If the COVID period demonstrated that people could comfortably work from home, why should people be ‘forced’ to come back to the office?

The key reason is not because the ‘boss’ says so, but rather:

  • The importance of being together
  • Collaboration and problem solving (informal)
  • Culture
  • Connectedness
  • Care and mental health

There is a human need for socialisation that does not happen over online meetings. The ability to simply be social with others is a deep need and virtue of being human, and working from home can deprive people of this.

A key issue is the ability to collaborate and problem solve. Humans are associative learners – they draw information from many sources (sometimes completely random ones) to derive potential solutions. Informal networking is key to allow people to share issues and solutions that allow problems to be solved and innovation to occur. Regardless of the efforts made over internet meeting connections, the water cooler / coffee machine is one of the most valuable points of collaboration and creativity in your business.

However, people that have a set task and know what to do can be far more productive in solo / home environments. If there is no need for any collaboration, then social networking can just be distracting and decrease productivity. Working out when and where these two modes – focus and collaboration – should be engaged is critical to getting the new working arrangements right.

Culture is a critical element to getting people together. Organisations cannot create or enhance culture when people are mainly left to their own devices. How they choose to operate will be against personal standard and ‘compliance pressure’, which differs greatly from behaviours within a group established by virtue of a culture. Some executives I have worked with have noted that they have made many key hires during the pandemic and are yet to meet the person face to face in the real world. Having time together allows culture to be consciously created and shaped within the teams – this only happens when people can be brought together.

Connectedness is such a human need. To belong, to be made to feel included, competent, in control and trusted are human needs that are not well served by working remotely. The challenge of keeping people connected to the organisation, its purpose and other people in the business are all critical aspects of getting people together face to face.

Care and mental health are factors that need to be considered in any plan moving forward. The responsibility for ensuring workers have a safe environment to work in including physical hazards, ergonomic practice and mental health are all serious concerns for having people work remotely (with a fixed location being at their home). Whilst it was OK under pandemic conditions, how an organisation ensures safety and compliance to practices if the home office is the listed place of work requires some considered thinking. Allowing ‘flexible’ work with an office base might alleviate some of this risk, and require that staff are trained in these elements to self manage across locations.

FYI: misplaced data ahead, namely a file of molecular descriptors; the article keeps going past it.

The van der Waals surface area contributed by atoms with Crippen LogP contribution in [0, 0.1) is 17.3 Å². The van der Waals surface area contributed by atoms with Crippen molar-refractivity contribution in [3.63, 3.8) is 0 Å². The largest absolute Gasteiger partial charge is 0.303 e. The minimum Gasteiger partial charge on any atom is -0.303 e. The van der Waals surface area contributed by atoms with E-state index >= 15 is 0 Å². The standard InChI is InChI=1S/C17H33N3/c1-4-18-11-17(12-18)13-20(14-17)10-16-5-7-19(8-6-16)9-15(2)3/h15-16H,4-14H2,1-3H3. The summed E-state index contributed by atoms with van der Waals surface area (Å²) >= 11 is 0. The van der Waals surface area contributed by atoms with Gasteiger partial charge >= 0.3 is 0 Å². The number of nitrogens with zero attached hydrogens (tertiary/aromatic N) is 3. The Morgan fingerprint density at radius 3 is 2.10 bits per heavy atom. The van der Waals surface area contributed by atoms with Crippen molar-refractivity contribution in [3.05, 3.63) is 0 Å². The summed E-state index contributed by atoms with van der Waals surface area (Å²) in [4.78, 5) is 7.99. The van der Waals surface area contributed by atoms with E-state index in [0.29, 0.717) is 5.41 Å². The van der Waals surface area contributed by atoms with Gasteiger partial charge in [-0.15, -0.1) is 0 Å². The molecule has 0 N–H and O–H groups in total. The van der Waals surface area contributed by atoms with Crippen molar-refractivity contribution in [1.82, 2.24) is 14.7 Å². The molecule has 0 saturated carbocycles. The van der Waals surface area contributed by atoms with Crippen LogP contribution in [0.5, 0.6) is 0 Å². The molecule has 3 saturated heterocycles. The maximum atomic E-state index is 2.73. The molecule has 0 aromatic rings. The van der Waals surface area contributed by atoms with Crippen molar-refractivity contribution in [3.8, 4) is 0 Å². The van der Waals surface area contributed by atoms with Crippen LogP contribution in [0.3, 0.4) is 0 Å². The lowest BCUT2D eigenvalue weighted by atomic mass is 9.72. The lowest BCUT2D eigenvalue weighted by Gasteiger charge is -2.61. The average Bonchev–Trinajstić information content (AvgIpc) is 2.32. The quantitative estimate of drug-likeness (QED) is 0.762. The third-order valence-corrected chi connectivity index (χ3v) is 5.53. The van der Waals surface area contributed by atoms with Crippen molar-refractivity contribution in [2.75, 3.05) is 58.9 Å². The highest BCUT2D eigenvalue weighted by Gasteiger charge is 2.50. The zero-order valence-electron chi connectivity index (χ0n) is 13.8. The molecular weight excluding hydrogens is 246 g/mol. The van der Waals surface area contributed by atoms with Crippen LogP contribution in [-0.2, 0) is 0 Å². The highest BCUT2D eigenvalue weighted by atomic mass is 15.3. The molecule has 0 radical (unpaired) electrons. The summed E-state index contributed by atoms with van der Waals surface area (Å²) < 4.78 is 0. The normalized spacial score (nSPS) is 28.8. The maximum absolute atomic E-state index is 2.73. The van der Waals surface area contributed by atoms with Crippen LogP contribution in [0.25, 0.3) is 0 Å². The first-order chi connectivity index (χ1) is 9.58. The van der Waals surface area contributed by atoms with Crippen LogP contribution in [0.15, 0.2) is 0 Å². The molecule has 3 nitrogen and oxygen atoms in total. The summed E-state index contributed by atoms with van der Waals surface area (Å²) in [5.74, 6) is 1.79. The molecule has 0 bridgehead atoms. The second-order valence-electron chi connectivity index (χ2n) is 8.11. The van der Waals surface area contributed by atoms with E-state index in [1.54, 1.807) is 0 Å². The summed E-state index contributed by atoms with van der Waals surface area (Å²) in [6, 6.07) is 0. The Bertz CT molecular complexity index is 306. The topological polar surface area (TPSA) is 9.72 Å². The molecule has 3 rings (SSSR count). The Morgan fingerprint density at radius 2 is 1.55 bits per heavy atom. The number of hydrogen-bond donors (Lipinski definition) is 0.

So when all of these considerations are worked through, it is reasonable to expect that things will have changed from before COVID. Expectations, experiences and competencies have all shifted, and on this basis organisations are going to have to negotiate new ways of working with their employees.

A suggestion might be:

  • Recognise where collaboration is beneficial and create office events to make them relevant.
  • Allow fixed project work to happen separately from the office.
  • Be empathetic to the fears and anxieties of staff, and work with them on a return to work plan.
  • Use time in the office to re-establish culture and to ensure cultural behaviours are emphasised.
  • Have a clear reason for being on the office, not just because the ‘boss’ says so.
  • Seek out the ways staff have changed behaviour using new skills and technology over the lockdown, and build this into your forward planning to set new behaviours/interactions where they will add value
  • Recognise that people may have developed new habits over lock-down (like school drop off). Be clear on your standards and requirements and allow a conversation about what is reasonable and possible relating to out of office behaviours.
  • Ensure work from home environments – and office environments – are safe and productive workspaces.

Things will continue to change in the post-COVID world. Getting the step of how and where people work seems fundamental to success, but it requires conscious effort and consideration to get right.